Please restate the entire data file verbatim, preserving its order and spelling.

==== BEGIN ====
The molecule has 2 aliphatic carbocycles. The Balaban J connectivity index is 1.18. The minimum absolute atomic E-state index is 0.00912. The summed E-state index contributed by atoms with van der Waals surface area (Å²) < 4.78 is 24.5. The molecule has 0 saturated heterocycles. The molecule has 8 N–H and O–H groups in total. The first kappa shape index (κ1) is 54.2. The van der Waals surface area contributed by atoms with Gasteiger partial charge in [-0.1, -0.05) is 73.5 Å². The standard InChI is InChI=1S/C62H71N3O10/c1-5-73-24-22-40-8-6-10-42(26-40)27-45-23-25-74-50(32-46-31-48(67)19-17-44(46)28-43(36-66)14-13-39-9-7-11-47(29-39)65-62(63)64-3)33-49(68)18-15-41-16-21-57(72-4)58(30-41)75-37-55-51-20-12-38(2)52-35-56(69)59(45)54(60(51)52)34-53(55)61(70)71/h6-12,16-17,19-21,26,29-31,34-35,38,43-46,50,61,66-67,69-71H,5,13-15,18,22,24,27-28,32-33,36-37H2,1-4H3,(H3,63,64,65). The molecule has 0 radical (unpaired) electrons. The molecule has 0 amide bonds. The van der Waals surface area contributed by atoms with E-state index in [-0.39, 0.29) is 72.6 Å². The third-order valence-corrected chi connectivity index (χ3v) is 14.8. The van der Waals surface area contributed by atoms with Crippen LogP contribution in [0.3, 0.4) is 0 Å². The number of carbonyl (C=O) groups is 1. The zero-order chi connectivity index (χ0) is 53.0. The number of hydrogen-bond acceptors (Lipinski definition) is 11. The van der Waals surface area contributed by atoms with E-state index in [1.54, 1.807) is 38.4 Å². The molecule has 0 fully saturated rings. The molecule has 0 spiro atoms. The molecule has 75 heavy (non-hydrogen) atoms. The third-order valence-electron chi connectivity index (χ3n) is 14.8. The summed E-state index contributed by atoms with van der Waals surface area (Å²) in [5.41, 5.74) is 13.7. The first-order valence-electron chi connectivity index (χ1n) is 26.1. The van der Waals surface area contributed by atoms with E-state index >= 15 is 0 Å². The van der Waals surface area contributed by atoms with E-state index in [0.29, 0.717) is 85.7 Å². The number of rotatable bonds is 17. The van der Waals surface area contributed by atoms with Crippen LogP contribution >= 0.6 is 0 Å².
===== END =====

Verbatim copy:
The molecule has 2 aliphatic carbocycles. The Balaban J connectivity index is 1.18. The minimum absolute atomic E-state index is 0.00912. The summed E-state index contributed by atoms with van der Waals surface area (Å²) < 4.78 is 24.5. The molecule has 0 saturated heterocycles. The molecule has 8 N–H and O–H groups in total. The first kappa shape index (κ1) is 54.2. The van der Waals surface area contributed by atoms with Gasteiger partial charge in [-0.1, -0.05) is 73.5 Å². The standard InChI is InChI=1S/C62H71N3O10/c1-5-73-24-22-40-8-6-10-42(26-40)27-45-23-25-74-50(32-46-31-48(67)19-17-44(46)28-43(36-66)14-13-39-9-7-11-47(29-39)65-62(63)64-3)33-49(68)18-15-41-16-21-57(72-4)58(30-41)75-37-55-51-20-12-38(2)52-35-56(69)59(45)54(60(51)52)34-53(55)61(70)71/h6-12,16-17,19-21,26,29-31,34-35,38,43-46,50,61,66-67,69-71H,5,13-15,18,22,24,27-28,32-33,36-37H2,1-4H3,(H3,63,64,65). The molecule has 0 radical (unpaired) electrons. The molecule has 0 amide bonds. The van der Waals surface area contributed by atoms with E-state index in [-0.39, 0.29) is 72.6 Å². The third-order valence-corrected chi connectivity index (χ3v) is 14.8. The van der Waals surface area contributed by atoms with Crippen LogP contribution in [0.3, 0.4) is 0 Å². The number of carbonyl (C=O) groups is 1. The zero-order chi connectivity index (χ0) is 53.0. The number of hydrogen-bond acceptors (Lipinski definition) is 11. The van der Waals surface area contributed by atoms with E-state index in [1.54, 1.807) is 38.4 Å². The molecule has 0 fully saturated rings. The molecule has 0 spiro atoms. The molecule has 75 heavy (non-hydrogen) atoms. The third-order valence-electron chi connectivity index (χ3n) is 14.8. The summed E-state index contributed by atoms with van der Waals surface area (Å²) in [5.41, 5.74) is 13.7. The first-order valence-electron chi connectivity index (χ1n) is 26.1. The van der Waals surface area contributed by atoms with E-state index >= 15 is 0 Å². The van der Waals surface area contributed by atoms with E-state index in [0.29, 0.717) is 85.7 Å². The number of rotatable bonds is 17. The van der Waals surface area contributed by atoms with Crippen LogP contribution >= 0.6 is 0 Å².